Original Killing Floor was a mega-hit on PC, and if you are familiar with the Tripwire’s awesome first-person shooter, you’ve got to have the love for its mobile port Killing Floor: Calamity. It did not make the transition unchanged, though, and the main difference is the third-person top down view on mobile instead of the first-person perspective of the original. Multiplayer is also missing, which is a bit of a letdown at launch, since the knack of the Killing Floor was that couch combat multiplayer you could enjoy with your friends, watching each other’s backs and switching guns. Alas, the local multiplayer in Calamity is only available for Nvidia Shield and Nvidia Shield Android TV for 2 players only, but I am confident Tripwire will be expanding the feature set of Calamity, provided they see the need of whereof.
If you haven’t had any experience with the original PC version, better yet for you. Killing Floor Calamity sees you taking on the role of one of the military fighting the onslaught of zombies. The British accent à-la mode briefs you during your introductory Tutorial missions, showing you how to move, dodge, aim and shoot, change guns, throw grenades, catch reloads and revive syringes, shields and whatnot.
Story-wise, you are somewhere in London, on a military or research facility, where cloning experiments went horribly wrong, and the resulting biological material is now dead-walking, toxic ooze spitting, munching on the flesh of the living and all that 28 Days Later jazz.
You have a selection of characters – 7 to be specific, including the Field Medic, Support Specialist, Sharpshooter, Commando, Berserker, Firebug, and Demolitions Specialist. Notably, you can pick any of them and play all you want all the way through, or picking them in random order, trying your hand at different play styles and weapons types.
The said weapons are abundant, and even though you start off with a basic handgun, pretty soon you generate enough British pounds to buy yourself a better gun, full ammo pack and a secondary weapon. It can be anything you like, from ax to crossbow, or flame thrower. Each character, or Perk as they call them here, has a specific set of weapons, but it does not mean you can deviate and buy something fancy.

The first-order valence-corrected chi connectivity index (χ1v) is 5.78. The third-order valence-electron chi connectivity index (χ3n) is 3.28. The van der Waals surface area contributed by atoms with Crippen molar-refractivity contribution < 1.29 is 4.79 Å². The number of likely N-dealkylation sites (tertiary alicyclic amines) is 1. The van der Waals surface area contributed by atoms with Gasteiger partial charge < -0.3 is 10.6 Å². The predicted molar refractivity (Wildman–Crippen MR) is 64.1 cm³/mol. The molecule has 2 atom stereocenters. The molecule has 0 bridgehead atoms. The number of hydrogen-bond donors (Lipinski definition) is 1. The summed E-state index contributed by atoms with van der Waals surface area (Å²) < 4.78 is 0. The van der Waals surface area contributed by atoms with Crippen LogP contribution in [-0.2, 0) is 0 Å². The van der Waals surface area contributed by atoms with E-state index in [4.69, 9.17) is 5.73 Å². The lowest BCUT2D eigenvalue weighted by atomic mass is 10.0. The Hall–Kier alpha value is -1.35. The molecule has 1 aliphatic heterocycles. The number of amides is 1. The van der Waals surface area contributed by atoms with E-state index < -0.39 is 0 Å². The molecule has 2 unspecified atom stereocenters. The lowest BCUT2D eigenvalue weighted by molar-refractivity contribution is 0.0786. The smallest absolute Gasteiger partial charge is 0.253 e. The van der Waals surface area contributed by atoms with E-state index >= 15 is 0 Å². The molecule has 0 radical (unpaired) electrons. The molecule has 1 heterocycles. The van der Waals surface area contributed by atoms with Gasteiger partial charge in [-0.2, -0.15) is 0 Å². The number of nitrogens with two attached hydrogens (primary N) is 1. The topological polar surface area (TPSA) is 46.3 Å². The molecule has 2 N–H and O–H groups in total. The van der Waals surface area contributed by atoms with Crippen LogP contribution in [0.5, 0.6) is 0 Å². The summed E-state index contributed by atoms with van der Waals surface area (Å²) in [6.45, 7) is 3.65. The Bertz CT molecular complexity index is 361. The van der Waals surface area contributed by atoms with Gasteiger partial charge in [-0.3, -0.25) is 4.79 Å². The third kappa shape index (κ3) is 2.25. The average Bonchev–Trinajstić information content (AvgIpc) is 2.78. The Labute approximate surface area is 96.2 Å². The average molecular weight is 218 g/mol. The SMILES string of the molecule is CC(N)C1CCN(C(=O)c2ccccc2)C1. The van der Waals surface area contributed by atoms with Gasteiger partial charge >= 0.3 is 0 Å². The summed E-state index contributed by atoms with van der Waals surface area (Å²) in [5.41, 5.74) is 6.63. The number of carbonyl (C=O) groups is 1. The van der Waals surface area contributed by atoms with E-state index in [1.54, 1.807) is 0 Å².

For example, field medic’s main “weapon” is a med syringe, but it does not stop him from wielding a shotgun, MP7M or other sorts of grenades and something with a sinister name Schneidzekk Medic Gun. Hunting, combat, AA12 and HSG-1 shotguns, welders, 9mm, 44 Magnum, MK23, LAR, crossbow, M99, AK47, M4, Tommy gun, chainsaw, knife, katana, machete and a Dwarf’s ax is by far an incomplete list of weapons topped with grenades, vests and the mighty one – zed eradication device.
The spooks here are called Zeds, by the way. It’s difficult to say whether the invented verbiage is appropriate in video and mobile gaming, and at first it might be confusing why the characters are perks and why the zombies are zeds, but you get used to it pretty fast, so no big deal. However, it’s a lot like watching the Cloud Atlas and trying not to think it sounds like Despicable Me minion gibberish.
Now, come the locations. Calamity comes with 9 maps and three gameplay modes each – short, normal and long. The maps have been elaborated with the mobile top-down view in mind, and include Horzine Labs, Reactor, Isolation, Rooftop, Hysteria Lane, Offices, Offices indoors only, Carnival, Industrial Madness and Random.